Quote of the week

Mr Zuma is no ordinary litigant. He is the former President of the Republic, who remains a public figure and continues to wield significant political influence, while acting as an example to his supporters… He has a great deal of power to incite others to similarly defy court orders because his actions and any consequences, or lack thereof, are being closely observed by the public. If his conduct is met with impunity, he will do significant damage to the rule of law. As this Court noted in Mamabolo, “[n]o one familiar with our history can be unaware of the very special need to preserve the integrity of the rule of law”. Mr Zuma is subject to the laws of the Republic. No person enjoys exclusion or exemption from the sovereignty of our laws… It would be antithetical to the value of accountability if those who once held high office are not bound by the law.

Khampepe j
Secretary of the Judicial Commission of Inquiry into Allegations of State Capture, Corruption and Fraud in the Public Sector including Organs of State v Zuma and Others (CCT 52/21) [2021] ZACC 18
16 February 2010

Gareth is very, very cross…

The voice on the phone was a bit shrill and whiney. His name — so he informed me — was Gareth and he was phoning from the Democratic Alliance (DA) offices. Oh dear. He was very, very cross. How could I have written that his boss, Helen Zille, was a hypocrite for claiming the allegations of sexual infidelity and sexual harassment against Lennit Max was a private matter while she had insisted Jacob Zuma’s infidelities was a public matter?

Gareth (I assume it was Gareth van Onselen, the Democratic Alliance Executive Director of Communications, but I might be wrong so don’t quote me on that) was particularly perturbed that I had mentioned there were allegations of sexual harassment made against Max. “Your entire article hinges on that point and no-one has made such an allegation!” he seethed.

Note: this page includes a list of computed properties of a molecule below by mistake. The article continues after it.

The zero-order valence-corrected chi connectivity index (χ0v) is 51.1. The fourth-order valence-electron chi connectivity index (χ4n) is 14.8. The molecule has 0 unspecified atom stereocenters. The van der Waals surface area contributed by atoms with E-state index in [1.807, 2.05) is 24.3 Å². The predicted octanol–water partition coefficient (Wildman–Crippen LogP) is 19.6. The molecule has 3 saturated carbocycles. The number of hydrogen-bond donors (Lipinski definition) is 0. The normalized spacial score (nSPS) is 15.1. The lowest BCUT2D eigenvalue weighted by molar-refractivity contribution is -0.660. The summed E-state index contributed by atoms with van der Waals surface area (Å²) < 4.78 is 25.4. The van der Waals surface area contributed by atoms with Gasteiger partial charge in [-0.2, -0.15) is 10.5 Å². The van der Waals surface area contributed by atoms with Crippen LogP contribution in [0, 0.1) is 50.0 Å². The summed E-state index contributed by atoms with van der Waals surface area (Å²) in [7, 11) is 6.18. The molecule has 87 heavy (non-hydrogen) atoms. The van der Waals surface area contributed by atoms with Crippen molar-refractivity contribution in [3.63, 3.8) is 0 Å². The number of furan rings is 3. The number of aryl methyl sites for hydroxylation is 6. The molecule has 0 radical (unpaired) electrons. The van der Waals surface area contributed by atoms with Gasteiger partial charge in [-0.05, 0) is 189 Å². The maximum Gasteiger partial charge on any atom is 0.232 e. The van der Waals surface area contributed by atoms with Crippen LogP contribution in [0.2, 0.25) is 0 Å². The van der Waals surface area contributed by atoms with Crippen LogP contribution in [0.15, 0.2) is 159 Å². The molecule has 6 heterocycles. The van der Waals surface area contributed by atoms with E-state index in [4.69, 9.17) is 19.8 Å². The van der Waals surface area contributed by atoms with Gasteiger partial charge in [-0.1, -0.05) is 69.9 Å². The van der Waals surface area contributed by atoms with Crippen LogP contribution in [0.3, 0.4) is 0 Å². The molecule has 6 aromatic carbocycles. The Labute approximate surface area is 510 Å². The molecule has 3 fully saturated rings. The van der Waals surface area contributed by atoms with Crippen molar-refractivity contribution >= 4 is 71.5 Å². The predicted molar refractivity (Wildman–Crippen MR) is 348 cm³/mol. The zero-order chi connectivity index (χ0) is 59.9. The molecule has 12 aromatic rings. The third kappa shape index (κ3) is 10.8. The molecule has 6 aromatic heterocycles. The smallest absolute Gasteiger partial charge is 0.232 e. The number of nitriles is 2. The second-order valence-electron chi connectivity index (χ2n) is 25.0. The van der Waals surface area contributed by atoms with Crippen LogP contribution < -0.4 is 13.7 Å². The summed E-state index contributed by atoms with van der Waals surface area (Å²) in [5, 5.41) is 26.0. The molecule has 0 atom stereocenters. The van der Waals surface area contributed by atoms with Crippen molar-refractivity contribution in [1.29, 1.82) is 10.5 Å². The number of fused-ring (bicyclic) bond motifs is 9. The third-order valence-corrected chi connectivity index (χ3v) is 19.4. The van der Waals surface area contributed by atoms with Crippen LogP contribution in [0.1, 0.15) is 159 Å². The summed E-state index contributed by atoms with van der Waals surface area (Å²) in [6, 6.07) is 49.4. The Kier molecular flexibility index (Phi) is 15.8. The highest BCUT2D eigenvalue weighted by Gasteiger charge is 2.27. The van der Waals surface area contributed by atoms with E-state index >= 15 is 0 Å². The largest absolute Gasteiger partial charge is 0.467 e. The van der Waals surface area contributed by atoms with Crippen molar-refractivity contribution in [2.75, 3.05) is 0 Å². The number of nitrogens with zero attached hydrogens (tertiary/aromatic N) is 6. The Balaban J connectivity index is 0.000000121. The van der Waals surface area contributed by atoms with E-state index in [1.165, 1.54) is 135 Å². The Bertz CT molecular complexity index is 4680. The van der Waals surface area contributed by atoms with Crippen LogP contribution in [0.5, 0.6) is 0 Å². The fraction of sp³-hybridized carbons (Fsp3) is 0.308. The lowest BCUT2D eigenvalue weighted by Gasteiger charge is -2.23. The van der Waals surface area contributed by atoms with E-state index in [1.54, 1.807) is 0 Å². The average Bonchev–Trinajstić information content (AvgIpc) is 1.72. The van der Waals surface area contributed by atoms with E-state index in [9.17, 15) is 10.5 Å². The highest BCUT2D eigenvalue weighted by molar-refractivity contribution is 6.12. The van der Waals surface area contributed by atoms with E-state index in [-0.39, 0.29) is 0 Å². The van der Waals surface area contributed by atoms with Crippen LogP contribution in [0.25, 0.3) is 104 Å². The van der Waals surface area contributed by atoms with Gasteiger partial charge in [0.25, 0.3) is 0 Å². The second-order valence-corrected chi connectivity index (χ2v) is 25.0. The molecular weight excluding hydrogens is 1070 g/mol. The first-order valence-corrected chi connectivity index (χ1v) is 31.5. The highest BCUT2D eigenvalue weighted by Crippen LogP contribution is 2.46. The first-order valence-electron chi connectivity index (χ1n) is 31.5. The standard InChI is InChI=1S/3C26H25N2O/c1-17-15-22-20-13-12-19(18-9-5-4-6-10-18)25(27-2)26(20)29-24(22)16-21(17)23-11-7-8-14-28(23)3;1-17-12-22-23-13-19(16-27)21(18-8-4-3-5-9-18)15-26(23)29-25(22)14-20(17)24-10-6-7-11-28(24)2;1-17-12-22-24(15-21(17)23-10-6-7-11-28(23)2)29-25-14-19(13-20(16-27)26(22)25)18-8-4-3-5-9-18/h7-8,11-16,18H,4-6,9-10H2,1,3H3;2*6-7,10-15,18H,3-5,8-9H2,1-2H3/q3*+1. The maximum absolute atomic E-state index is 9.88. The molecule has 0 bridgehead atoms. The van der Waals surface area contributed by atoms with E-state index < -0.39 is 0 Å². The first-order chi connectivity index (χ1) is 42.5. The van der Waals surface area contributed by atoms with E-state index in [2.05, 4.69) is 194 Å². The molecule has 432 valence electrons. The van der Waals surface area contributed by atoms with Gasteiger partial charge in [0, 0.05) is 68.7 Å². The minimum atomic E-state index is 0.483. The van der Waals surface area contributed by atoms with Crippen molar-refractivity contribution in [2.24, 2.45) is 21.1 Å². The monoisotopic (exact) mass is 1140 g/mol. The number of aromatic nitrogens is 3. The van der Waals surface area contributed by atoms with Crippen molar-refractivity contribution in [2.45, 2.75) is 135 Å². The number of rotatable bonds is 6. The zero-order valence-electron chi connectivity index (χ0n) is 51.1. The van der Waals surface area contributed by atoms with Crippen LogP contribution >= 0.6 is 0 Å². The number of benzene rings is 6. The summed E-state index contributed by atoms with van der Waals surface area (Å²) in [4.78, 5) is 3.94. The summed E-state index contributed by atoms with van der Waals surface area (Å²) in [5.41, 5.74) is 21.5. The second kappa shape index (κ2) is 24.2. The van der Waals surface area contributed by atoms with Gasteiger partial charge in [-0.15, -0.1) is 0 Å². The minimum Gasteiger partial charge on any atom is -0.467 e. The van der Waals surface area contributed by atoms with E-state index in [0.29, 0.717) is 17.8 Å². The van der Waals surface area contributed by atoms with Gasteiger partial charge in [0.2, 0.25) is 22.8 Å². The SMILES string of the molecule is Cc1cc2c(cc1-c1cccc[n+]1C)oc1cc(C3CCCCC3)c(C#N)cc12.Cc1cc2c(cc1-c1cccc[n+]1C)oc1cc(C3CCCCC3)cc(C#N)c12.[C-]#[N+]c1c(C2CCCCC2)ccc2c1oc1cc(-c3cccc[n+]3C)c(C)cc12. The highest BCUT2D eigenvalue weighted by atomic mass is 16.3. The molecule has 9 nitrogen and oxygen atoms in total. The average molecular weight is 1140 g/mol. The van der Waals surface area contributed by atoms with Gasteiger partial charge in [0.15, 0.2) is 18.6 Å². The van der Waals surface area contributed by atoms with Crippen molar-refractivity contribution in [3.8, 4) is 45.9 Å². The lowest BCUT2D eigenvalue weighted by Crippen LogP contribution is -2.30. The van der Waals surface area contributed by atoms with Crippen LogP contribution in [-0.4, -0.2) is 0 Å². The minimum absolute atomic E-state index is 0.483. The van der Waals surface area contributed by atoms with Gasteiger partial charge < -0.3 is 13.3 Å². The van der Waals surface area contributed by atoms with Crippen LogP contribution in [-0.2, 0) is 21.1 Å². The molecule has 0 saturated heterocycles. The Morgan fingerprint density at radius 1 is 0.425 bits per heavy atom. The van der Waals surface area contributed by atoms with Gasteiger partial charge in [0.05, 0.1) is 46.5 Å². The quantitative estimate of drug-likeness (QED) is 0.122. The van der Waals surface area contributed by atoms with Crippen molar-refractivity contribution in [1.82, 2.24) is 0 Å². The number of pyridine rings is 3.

I pointed out that I had read about the allegations in the newspaper (in Die Burger, I later recalled), had made it clear in my post that these were no more than allegations (at this stage at least), and besides, the article clearly did not hinge on this point — as anyone with basic reading skills and a bit of integrity would have been able to determine without too much effort. Clearly where a party claims that it opposes marital infidelity and it is then alleged that one of its leaders cheated on his wife, it will be a public matter finish en klaar (as Jackie Selebi once said about his relationship with Glen Agliotti).

(Such matters are public because the right to freedom of expression, the right to vote, the right of access to information, read with the requirements for an open, accessible and accountable government, require this kind of openness from public representatives. They cannot hide behind claims of privacy because, thank goodness, we do not live in North Korea.)

Gareth was not convinced. “Show me the proof!” he shouted.

He also argued that Premier Zille had not suggested that marital infidelity was frowned upon by the DA when she said: “This does not imply, in any way, that I or the DA condone marital infidelity.” It could also mean exactly the opposite, Gareth said. In other words, it could just as well mean that the DA does condone marital infidelity. For spin doctors, up is sometimes down and down up, it seems. The rest of us know better.

At this point I became slightly rude and called Gareth a “party hack” and questioned his intelligence. His loyalty was obviously not in question.